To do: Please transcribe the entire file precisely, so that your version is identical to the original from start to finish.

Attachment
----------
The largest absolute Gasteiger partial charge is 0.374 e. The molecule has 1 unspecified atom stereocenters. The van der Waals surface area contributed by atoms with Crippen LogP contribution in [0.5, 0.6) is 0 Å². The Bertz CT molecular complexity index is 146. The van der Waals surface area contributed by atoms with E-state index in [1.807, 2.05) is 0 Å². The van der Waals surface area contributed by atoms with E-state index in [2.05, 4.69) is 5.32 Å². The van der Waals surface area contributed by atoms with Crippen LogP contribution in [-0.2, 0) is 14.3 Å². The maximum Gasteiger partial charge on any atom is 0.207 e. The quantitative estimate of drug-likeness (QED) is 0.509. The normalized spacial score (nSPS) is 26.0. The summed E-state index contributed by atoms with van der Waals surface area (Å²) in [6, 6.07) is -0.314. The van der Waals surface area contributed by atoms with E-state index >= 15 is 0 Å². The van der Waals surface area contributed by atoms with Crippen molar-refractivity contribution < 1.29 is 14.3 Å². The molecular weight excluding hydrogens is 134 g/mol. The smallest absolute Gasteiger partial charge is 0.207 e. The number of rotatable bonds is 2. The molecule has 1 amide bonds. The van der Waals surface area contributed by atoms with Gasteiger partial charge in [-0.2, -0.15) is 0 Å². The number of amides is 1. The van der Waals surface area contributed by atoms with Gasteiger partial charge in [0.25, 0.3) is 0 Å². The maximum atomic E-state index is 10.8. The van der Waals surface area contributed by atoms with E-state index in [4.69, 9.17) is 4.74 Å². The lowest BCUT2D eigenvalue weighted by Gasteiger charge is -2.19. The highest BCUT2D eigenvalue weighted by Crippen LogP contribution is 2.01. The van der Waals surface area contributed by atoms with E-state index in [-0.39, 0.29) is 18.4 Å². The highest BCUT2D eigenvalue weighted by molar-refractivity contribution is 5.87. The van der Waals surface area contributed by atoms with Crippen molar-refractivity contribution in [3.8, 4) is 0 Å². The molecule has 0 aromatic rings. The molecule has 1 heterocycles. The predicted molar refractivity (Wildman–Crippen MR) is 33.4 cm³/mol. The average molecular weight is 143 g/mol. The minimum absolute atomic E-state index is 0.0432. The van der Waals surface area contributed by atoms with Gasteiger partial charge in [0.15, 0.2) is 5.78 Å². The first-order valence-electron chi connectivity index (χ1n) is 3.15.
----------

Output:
The largest absolute Gasteiger partial charge is 0.374 e. The molecule has 1 unspecified atom stereocenters. The van der Waals surface area contributed by atoms with Crippen LogP contribution in [0.5, 0.6) is 0 Å². The Bertz CT molecular complexity index is 146. The van der Waals surface area contributed by atoms with E-state index in [1.807, 2.05) is 0 Å². The van der Waals surface area contributed by atoms with E-state index in [2.05, 4.69) is 5.32 Å². The van der Waals surface area contributed by atoms with Crippen LogP contribution in [-0.2, 0) is 14.3 Å². The maximum Gasteiger partial charge on any atom is 0.207 e. The quantitative estimate of drug-likeness (QED) is 0.509. The normalized spacial score (nSPS) is 26.0. The summed E-state index contributed by atoms with van der Waals surface area (Å²) in [6, 6.07) is -0.314. The van der Waals surface area contributed by atoms with E-state index >= 15 is 0 Å². The van der Waals surface area contributed by atoms with Crippen molar-refractivity contribution < 1.29 is 14.3 Å². The molecular weight excluding hydrogens is 134 g/mol. The smallest absolute Gasteiger partial charge is 0.207 e. The number of rotatable bonds is 2. The molecule has 1 amide bonds. The van der Waals surface area contributed by atoms with Gasteiger partial charge in [-0.2, -0.15) is 0 Å². The number of amides is 1. The van der Waals surface area contributed by atoms with Gasteiger partial charge in [0.25, 0.3) is 0 Å². The maximum atomic E-state index is 10.8. The van der Waals surface area contributed by atoms with E-state index in [4.69, 9.17) is 4.74 Å². The lowest BCUT2D eigenvalue weighted by Gasteiger charge is -2.19. The highest BCUT2D eigenvalue weighted by Crippen LogP contribution is 2.01. The van der Waals surface area contributed by atoms with E-state index in [-0.39, 0.29) is 18.4 Å². The highest BCUT2D eigenvalue weighted by molar-refractivity contribution is 5.87. The van der Waals surface area contributed by atoms with Crippen molar-refractivity contribution in [3.8, 4) is 0 Å². The molecule has 0 aromatic rings. The molecule has 1 heterocycles. The predicted molar refractivity (Wildman–Crippen MR) is 33.4 cm³/mol. The average molecular weight is 143 g/mol. The minimum absolute atomic E-state index is 0.0432. The van der Waals surface area contributed by atoms with Gasteiger partial charge in [0.15, 0.2) is 5.78 Å². The first-order valence-electron chi connectivity index (χ1n) is 3.15.